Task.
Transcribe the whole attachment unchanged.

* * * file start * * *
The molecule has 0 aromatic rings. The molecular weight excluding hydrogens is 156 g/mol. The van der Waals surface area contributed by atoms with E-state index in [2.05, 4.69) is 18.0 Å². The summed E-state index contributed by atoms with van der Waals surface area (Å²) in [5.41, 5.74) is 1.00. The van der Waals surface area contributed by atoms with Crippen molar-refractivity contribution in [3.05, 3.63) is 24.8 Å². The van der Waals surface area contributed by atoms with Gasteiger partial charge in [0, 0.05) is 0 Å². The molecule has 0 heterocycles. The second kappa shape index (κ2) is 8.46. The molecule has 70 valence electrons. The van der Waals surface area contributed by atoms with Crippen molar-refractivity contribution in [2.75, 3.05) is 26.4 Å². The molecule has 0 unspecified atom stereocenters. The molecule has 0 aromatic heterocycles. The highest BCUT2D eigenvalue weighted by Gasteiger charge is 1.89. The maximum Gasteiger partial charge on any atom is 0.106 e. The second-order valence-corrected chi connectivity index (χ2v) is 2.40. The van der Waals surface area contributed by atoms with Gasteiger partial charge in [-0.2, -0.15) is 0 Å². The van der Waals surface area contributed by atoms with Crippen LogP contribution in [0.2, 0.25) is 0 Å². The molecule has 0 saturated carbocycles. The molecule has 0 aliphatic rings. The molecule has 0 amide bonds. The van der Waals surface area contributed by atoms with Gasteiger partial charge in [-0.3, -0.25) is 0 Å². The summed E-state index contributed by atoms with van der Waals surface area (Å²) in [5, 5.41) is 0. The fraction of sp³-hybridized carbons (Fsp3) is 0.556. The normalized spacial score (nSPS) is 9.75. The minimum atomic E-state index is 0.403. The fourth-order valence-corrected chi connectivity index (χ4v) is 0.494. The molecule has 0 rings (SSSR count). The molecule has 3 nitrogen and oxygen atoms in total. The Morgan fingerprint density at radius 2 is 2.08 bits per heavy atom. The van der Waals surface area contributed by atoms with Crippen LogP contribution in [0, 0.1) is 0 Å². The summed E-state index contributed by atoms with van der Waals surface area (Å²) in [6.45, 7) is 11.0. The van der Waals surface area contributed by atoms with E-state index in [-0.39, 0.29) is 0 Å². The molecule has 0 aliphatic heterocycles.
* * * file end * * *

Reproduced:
The molecule has 0 aromatic rings. The molecular weight excluding hydrogens is 156 g/mol. The van der Waals surface area contributed by atoms with E-state index in [2.05, 4.69) is 18.0 Å². The summed E-state index contributed by atoms with van der Waals surface area (Å²) in [5.41, 5.74) is 1.00. The van der Waals surface area contributed by atoms with Crippen molar-refractivity contribution in [3.05, 3.63) is 24.8 Å². The van der Waals surface area contributed by atoms with Gasteiger partial charge in [0, 0.05) is 0 Å². The molecule has 0 heterocycles. The second kappa shape index (κ2) is 8.46. The molecule has 70 valence electrons. The van der Waals surface area contributed by atoms with Crippen molar-refractivity contribution in [2.75, 3.05) is 26.4 Å². The molecule has 0 unspecified atom stereocenters. The molecule has 0 aromatic heterocycles. The highest BCUT2D eigenvalue weighted by Gasteiger charge is 1.89. The maximum Gasteiger partial charge on any atom is 0.106 e. The second-order valence-corrected chi connectivity index (χ2v) is 2.40. The van der Waals surface area contributed by atoms with Gasteiger partial charge in [-0.2, -0.15) is 0 Å². The van der Waals surface area contributed by atoms with Crippen LogP contribution in [0.2, 0.25) is 0 Å². The molecule has 0 saturated carbocycles. The molecule has 0 aliphatic rings. The molecule has 0 amide bonds. The van der Waals surface area contributed by atoms with Gasteiger partial charge in [-0.3, -0.25) is 0 Å². The summed E-state index contributed by atoms with van der Waals surface area (Å²) in [5, 5.41) is 0. The fraction of sp³-hybridized carbons (Fsp3) is 0.556. The normalized spacial score (nSPS) is 9.75. The minimum atomic E-state index is 0.403. The fourth-order valence-corrected chi connectivity index (χ4v) is 0.494. The molecule has 0 rings (SSSR count). The molecule has 3 nitrogen and oxygen atoms in total. The Morgan fingerprint density at radius 2 is 2.08 bits per heavy atom. The van der Waals surface area contributed by atoms with Crippen LogP contribution in [0, 0.1) is 0 Å². The summed E-state index contributed by atoms with van der Waals surface area (Å²) in [6.45, 7) is 11.0. The van der Waals surface area contributed by atoms with E-state index in [-0.39, 0.29) is 0 Å². The molecule has 0 aliphatic heterocycles.